Ok, obviously I really do not know for sure, but wanted to offer some ideas and thoughts. Aren't kids fun?
  3. Ktllc

    Ktllc New Member

    Welcome! I have been thinking about it, and I'm not sure how to help you since there are no other behavior issues... V used (still does sometimes) to make himself vomit while in the middle of a tantrum. But it was always related with a tantrum. Now if he gets upset and I see he is trying to vomit, I look at him very firmly and say "don't you dare" and that usually stops it. But let's be honest, I don't control it: V does. Or too, if I see it happening, I walk him to his room and ask him to calm down (the tantrum does not stop right away but he has never vomited after being forced to move around).
    Like Buddy said: it is a fine line to walk between dealing with the issue and not giving it too much attention.
    Distracting him seemed like a good idea.
  4. apesfordana

    apesfordana New Member

    The woman buddy was referring to was me. My son was putting his hands down his throat to gag. I see the discussion link below if you want to take a look.

    We went rounds with my son - who, yes is a picky eater, but never displayed any such actions at home or anywhere but school. After trying lots and lots of things, making his lunch worked for a while. Until the day came that he threw up anyway even though he had his lunch. It was a day where the school was having a party - lots of parents around for a breakfast. He thought they were going to make him eat the breakfast & he was update we couldn't be there.

    He got caught each time he tried & each time it was too late. The school finally asked us to find another arrangement for him.

    Boy has that new arrangement been the best thing we've ever done for our boy. And now that the situation is over, he is very vocal about what the problems were. Yes, it was the food the school served. I make his lunch every day now. It's likely healthier than what the school serves anyway. But moreover, he just wasn't in sync with the environment there. The learning style was too much for him - it was a daycare run by a church, so they worked real hard to get the kids beyond the kindergarten curriculum standards... my son simply wasn't ready for that. He also really really hated his teacher. She talked down to him. She rushed him when we was eating, coloring, cleaning... anything.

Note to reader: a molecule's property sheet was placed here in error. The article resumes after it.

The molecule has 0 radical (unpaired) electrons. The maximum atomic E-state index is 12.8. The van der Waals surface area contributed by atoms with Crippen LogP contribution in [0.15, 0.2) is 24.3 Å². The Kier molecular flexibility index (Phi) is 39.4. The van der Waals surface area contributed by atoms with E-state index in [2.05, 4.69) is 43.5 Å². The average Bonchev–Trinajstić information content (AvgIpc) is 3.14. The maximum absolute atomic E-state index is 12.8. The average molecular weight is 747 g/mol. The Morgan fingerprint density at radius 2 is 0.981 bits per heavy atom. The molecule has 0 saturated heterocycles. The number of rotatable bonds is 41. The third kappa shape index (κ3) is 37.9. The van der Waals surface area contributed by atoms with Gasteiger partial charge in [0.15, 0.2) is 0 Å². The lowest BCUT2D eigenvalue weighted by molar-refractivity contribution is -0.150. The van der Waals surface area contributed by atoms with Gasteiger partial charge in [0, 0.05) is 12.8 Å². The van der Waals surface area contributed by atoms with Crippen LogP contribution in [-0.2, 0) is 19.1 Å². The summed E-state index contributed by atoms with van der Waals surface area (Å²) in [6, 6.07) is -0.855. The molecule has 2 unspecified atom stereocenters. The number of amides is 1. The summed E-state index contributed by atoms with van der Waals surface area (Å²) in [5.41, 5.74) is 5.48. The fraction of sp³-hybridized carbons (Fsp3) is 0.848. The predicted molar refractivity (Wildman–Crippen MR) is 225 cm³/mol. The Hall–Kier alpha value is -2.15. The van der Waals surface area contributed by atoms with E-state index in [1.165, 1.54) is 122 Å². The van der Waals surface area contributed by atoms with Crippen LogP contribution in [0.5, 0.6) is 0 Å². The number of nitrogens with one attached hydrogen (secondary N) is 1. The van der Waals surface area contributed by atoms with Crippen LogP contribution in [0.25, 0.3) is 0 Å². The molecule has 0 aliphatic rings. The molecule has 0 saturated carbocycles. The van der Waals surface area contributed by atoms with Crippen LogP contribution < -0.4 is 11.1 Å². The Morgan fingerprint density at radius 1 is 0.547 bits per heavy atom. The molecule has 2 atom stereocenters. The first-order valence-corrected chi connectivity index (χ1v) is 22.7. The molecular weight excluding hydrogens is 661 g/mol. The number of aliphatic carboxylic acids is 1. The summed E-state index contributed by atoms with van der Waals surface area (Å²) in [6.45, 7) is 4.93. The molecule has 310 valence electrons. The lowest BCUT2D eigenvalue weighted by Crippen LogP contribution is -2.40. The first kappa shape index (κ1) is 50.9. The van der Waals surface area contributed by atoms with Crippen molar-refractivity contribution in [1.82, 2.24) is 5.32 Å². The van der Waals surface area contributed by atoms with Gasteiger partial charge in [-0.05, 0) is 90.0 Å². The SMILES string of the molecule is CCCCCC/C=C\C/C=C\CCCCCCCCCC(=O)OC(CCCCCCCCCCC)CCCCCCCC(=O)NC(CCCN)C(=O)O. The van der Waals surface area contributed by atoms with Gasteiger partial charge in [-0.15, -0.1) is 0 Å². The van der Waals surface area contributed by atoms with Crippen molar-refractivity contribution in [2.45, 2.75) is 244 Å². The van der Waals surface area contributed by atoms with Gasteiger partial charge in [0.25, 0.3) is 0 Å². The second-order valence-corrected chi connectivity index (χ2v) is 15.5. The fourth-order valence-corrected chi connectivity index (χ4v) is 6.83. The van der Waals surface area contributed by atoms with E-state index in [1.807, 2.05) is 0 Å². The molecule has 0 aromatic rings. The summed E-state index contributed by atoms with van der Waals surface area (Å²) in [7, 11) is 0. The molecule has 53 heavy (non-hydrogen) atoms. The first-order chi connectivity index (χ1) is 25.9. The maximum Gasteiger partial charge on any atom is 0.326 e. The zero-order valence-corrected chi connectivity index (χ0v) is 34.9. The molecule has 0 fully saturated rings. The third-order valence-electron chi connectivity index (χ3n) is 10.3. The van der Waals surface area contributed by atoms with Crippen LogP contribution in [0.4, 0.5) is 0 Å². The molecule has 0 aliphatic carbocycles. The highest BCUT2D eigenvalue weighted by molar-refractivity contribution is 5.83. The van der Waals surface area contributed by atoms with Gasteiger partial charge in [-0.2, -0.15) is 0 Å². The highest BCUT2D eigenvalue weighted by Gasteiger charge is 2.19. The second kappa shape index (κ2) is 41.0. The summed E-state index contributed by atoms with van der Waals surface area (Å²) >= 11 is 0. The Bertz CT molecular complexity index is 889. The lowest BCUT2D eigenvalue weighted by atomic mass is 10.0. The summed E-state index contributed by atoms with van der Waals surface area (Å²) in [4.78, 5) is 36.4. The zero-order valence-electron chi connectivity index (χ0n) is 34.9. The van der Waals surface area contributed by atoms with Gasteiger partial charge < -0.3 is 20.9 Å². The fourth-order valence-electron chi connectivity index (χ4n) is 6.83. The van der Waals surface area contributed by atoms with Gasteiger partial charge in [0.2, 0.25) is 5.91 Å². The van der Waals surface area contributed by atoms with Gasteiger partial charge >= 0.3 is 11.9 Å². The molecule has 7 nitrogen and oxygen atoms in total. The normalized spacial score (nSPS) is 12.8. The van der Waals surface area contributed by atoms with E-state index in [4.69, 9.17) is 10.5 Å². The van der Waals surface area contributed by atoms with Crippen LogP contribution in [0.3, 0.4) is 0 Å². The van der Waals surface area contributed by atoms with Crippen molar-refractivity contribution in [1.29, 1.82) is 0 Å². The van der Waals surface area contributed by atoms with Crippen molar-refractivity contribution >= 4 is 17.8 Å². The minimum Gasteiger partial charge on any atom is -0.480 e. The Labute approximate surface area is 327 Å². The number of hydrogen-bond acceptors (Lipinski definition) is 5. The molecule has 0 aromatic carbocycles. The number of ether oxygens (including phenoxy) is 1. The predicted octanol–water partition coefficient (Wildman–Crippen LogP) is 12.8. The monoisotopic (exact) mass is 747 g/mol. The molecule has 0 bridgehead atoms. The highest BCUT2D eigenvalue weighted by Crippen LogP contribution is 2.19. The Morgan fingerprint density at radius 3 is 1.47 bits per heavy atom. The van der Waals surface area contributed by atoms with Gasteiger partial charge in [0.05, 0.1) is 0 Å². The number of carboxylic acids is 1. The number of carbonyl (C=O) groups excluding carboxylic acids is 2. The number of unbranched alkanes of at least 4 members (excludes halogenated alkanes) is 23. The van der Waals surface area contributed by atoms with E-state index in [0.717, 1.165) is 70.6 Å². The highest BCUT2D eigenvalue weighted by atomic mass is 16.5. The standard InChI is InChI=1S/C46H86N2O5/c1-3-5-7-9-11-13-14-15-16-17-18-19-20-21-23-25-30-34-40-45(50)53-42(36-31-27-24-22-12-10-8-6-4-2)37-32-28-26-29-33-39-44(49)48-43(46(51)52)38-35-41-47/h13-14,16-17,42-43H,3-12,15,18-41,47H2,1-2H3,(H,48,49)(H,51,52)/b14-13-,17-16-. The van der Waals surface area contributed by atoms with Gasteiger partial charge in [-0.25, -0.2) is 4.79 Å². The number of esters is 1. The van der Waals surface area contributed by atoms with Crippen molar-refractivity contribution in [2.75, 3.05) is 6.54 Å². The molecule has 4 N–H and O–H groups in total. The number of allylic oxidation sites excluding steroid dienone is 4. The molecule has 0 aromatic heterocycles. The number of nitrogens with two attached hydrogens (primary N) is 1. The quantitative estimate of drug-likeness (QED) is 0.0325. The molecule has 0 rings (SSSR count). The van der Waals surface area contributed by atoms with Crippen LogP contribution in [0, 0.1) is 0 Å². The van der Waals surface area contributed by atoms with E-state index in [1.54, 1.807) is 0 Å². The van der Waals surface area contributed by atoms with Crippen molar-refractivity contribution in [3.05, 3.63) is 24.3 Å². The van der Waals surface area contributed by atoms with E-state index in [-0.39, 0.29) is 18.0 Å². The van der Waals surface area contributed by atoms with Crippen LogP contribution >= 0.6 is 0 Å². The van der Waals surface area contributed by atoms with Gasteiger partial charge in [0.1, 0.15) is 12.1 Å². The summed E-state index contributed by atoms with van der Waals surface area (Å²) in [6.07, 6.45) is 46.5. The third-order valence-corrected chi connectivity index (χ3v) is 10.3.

My son LOVES his new school. The new school is the early eduction center for the school district we live in. Full access to any kind of therapy we would need - which to my suprise his teachers say he isn't even close to needing. He keeps saying that he doesn't want to turn 5 cause he'll have to go to a new school. We didn't tell his new teacher a single detail about the old situation. We didn't want to set our boy up for failure by making the teachers too careful. If the cause was something else, I wanted to see if it came up on its own. NOPE.

    So I think in part, my son grew out of it. He matured enough to finally start hearing that what he was doing was wrong. He still talks all the time about not putting his fingers in his mouth. Calm & rational (for a 4 year old) worked I think. Repitition, support and a chance for him to feel safe with us helped. The change of environment played a bigger part. Maybe because it proved that we were listing to our son. Maybe because it just needed to happen - certainly because we had no other choice! lol

    So that's my story. So far it seems that there was nothing wrong with my son except that he found an extreme & very effective way to act out. And we listened. We changed what we decided we needed to change. My fear of course is that it could resurface in the fall with kindergarden. But our hopes are that a little more time will have helped him figure out how to deal with situations better.

    Your story may not be the same. My only advice is to give your son a chance to talk about it. The situation got worse any time we put our son in time out or grounded him. It got better when we started to listen & let him make decisions - what to bring for lunch. Four is quite the age. They can't articulate, but they certainly can feel very very strong emotions. My son never 'knew' why either. So over time, we talked about his feelings in general & not just the throwing up.

    I've got to run - but I do check this site frequently. Please feel free to share more or ask any questions. It's hard not to go straight to extreme answers for what is happening. It really may be much more simple.

    Good luck!